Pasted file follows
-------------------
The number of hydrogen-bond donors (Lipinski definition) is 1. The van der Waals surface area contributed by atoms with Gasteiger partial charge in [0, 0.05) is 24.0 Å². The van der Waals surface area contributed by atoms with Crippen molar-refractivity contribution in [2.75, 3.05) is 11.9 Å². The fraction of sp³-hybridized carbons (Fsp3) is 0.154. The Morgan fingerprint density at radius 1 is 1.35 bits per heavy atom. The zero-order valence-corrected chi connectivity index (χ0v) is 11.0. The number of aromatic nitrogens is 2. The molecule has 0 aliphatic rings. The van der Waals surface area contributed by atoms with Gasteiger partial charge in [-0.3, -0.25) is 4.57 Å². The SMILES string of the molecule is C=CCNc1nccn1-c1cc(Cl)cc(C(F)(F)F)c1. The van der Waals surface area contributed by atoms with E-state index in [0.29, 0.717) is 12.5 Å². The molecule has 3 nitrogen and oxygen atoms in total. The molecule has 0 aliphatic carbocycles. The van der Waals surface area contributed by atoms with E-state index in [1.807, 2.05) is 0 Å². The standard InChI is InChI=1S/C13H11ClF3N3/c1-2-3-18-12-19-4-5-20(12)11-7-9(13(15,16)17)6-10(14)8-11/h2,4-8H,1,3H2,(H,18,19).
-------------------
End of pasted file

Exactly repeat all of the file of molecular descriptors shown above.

The number of hydrogen-bond donors (Lipinski definition) is 1. The van der Waals surface area contributed by atoms with Gasteiger partial charge in [0, 0.05) is 24.0 Å². The van der Waals surface area contributed by atoms with Crippen molar-refractivity contribution in [2.75, 3.05) is 11.9 Å². The fraction of sp³-hybridized carbons (Fsp3) is 0.154. The Morgan fingerprint density at radius 1 is 1.35 bits per heavy atom. The zero-order valence-corrected chi connectivity index (χ0v) is 11.0. The number of aromatic nitrogens is 2. The molecule has 0 aliphatic rings. The van der Waals surface area contributed by atoms with Gasteiger partial charge in [-0.3, -0.25) is 4.57 Å². The SMILES string of the molecule is C=CCNc1nccn1-c1cc(Cl)cc(C(F)(F)F)c1. The van der Waals surface area contributed by atoms with E-state index in [0.29, 0.717) is 12.5 Å². The molecule has 3 nitrogen and oxygen atoms in total. The molecule has 0 aliphatic carbocycles. The van der Waals surface area contributed by atoms with E-state index in [1.807, 2.05) is 0 Å². The standard InChI is InChI=1S/C13H11ClF3N3/c1-2-3-18-12-19-4-5-20(12)11-7-9(13(15,16)17)6-10(14)8-11/h2,4-8H,1,3H2,(H,18,19).